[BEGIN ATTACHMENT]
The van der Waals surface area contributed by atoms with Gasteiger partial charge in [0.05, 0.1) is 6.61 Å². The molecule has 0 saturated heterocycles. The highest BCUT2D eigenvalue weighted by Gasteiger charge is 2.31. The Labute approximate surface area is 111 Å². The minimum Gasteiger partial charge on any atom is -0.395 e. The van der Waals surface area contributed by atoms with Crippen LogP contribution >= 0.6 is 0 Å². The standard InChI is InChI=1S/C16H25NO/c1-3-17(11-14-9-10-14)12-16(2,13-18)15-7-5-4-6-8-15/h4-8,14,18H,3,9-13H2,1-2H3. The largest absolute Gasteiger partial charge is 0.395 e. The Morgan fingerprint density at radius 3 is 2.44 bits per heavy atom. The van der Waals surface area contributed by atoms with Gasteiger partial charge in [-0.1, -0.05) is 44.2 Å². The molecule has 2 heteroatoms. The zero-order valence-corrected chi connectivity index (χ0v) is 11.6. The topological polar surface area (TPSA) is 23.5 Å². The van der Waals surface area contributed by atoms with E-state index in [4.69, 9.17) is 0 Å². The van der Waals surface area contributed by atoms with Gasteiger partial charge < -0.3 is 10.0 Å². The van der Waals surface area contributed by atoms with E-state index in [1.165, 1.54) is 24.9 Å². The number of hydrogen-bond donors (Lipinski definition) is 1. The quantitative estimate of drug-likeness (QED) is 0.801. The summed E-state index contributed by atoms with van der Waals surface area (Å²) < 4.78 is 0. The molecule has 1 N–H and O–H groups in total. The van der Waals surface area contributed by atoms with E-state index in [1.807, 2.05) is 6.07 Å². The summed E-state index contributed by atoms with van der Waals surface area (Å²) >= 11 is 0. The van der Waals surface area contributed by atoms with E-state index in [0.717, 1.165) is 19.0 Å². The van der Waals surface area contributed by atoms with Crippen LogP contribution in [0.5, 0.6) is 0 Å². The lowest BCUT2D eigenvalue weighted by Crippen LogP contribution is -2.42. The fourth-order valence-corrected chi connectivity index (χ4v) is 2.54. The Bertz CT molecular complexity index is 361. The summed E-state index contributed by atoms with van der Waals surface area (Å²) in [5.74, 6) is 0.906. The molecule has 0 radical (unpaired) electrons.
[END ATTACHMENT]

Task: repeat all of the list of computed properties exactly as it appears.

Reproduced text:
The van der Waals surface area contributed by atoms with Gasteiger partial charge in [0.05, 0.1) is 6.61 Å². The molecule has 0 saturated heterocycles. The highest BCUT2D eigenvalue weighted by Gasteiger charge is 2.31. The Labute approximate surface area is 111 Å². The minimum Gasteiger partial charge on any atom is -0.395 e. The van der Waals surface area contributed by atoms with Crippen LogP contribution >= 0.6 is 0 Å². The standard InChI is InChI=1S/C16H25NO/c1-3-17(11-14-9-10-14)12-16(2,13-18)15-7-5-4-6-8-15/h4-8,14,18H,3,9-13H2,1-2H3. The largest absolute Gasteiger partial charge is 0.395 e. The Morgan fingerprint density at radius 3 is 2.44 bits per heavy atom. The van der Waals surface area contributed by atoms with Gasteiger partial charge in [-0.1, -0.05) is 44.2 Å². The molecule has 2 heteroatoms. The zero-order valence-corrected chi connectivity index (χ0v) is 11.6. The topological polar surface area (TPSA) is 23.5 Å². The van der Waals surface area contributed by atoms with E-state index in [4.69, 9.17) is 0 Å². The van der Waals surface area contributed by atoms with Gasteiger partial charge < -0.3 is 10.0 Å². The van der Waals surface area contributed by atoms with E-state index in [1.165, 1.54) is 24.9 Å². The number of hydrogen-bond donors (Lipinski definition) is 1. The quantitative estimate of drug-likeness (QED) is 0.801. The summed E-state index contributed by atoms with van der Waals surface area (Å²) < 4.78 is 0. The molecule has 1 N–H and O–H groups in total. The van der Waals surface area contributed by atoms with E-state index in [1.807, 2.05) is 6.07 Å². The summed E-state index contributed by atoms with van der Waals surface area (Å²) >= 11 is 0. The van der Waals surface area contributed by atoms with E-state index in [0.717, 1.165) is 19.0 Å². The van der Waals surface area contributed by atoms with Crippen LogP contribution in [0.5, 0.6) is 0 Å². The lowest BCUT2D eigenvalue weighted by Crippen LogP contribution is -2.42. The fourth-order valence-corrected chi connectivity index (χ4v) is 2.54. The Bertz CT molecular complexity index is 361. The summed E-state index contributed by atoms with van der Waals surface area (Å²) in [5.74, 6) is 0.906. The molecule has 0 radical (unpaired) electrons.